Vertatique's Green Media initiative promotes sustainable creation and distribution
for theatrical film, broadcast television, online media, and related industries
through reduction of their workflows' energy, water, waste, and carbon emissions.
Manufacturers and Service Providers
Sustainable enterprise operations
Sustainable product/service designs & lifecycles
Education & support of sustainable user practices
Media Product Vendors Green Directory
Content Creators and Distributors
Sustainable facility operations
Sustainable set & location practices
Sustainable media packaging & delivery
Green Production Practices
"Were America's Millions of Analog TVs Recycled?" That's the question we began asking five years ago as the United States converted from analog to digital television (DTV), obsoleting the traditional CRT-based sets. The answer now appears to be "no" due to consumer behavior and a declining market for CRT by-products.
Looking for the greenest television set? We've had to sort through a complex set of resources in the past to help you buy that green TV. Now, EPEAT has added televisions to its equipment registry. We hope this will bring some clarity to this category.
Location is becoming increasingly important to the sustainability of ICT facilities. We've been tracking facilities in North American and Europe which try to leverage geographic features for greener operations. Our latest example has Apple benefiting from its Nevada (US) site's underground water and low risk of natural disasters.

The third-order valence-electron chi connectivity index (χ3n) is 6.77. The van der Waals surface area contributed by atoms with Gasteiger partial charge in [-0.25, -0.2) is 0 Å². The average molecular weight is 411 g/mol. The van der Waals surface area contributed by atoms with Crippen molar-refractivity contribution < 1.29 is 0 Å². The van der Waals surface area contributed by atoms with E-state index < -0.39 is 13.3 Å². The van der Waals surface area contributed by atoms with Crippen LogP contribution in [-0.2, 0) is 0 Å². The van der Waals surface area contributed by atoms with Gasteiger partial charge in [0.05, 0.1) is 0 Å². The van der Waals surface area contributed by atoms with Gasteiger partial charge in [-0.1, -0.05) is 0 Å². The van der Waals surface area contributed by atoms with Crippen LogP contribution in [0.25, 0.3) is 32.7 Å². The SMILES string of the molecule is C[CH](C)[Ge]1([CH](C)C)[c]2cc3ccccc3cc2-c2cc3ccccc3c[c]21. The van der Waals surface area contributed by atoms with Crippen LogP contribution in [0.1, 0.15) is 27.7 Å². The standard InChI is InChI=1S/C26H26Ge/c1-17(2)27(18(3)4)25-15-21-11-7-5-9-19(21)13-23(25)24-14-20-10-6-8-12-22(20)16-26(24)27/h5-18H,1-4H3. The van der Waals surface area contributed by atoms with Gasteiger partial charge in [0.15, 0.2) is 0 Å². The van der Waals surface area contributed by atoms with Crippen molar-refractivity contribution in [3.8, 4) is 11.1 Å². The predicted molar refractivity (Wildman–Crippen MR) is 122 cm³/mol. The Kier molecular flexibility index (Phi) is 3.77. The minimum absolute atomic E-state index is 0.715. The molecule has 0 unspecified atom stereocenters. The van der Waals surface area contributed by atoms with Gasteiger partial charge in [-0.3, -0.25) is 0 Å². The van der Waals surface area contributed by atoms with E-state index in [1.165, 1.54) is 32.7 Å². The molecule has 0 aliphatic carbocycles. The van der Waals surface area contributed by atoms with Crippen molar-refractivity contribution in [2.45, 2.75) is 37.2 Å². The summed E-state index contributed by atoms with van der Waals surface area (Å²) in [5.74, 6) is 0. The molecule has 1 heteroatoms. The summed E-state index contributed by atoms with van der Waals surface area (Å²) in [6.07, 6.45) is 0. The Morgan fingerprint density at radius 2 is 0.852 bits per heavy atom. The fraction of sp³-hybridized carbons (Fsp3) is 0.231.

The US ENERGY STAR program looks only at energy efficiency and not other sustainability factors. About twenty set-top boxes (STBs) or cable, IP, or satellite from seven manufacturers came in at less than 65W in the program's Total Energy Consumption (TEC) metric. This is a big improvement from two years ago, when our top twenty cut-off was 100W.
The Apple TV set-top box (STB), which I own, has always been very energy efficient. It is consistently at top the of EPA's ENERGY STAR STB ratings. Now, a third-party test finds the 2013 edition to be the most efficient Apple TV yet.
We've identified almost 17 billion edge devices attached to our global ICT infrastructure. It turns out that the United States has a wide range of recycling rates for the different categories of e-gear. Which is best and which is worst?
The Bloom Energy Server is a "distributed power generator" that uses fuel cells to convert air and natural gas into electricity. We wrote in 2010 that the 'Bloom Boxes' are "already being used by ICT companies, but not for for mission-critical ICT applications." Now we can report that they are used for applications ranging from television to telecom. Apple and eBay appear to be the most recent ICT customers.
Electronic media infrastructures and gear are important components of global ICT as movies, television, music, and books all go digital. This post offers a global sampling of sustainability in e-media; see much more by clicking on the "Green media" tag, above.
Few American states have mandatory e-waste recycling laws for consumer media devices other than TVs; Colorado is the latest to do so. Pennsylvania's new law covers e-readers, but that's about it.
Disposal of satellite television dishes is the latest concern but few jurisdictions require recycling. The New York Times reports, "Many say the dishes end up in landfills, polluting the environment…The Satellite Broadcasting and Communications Association is challenging [local removal ordinances]." We estimate there are almost 200 million satellite TV dishes worldwide.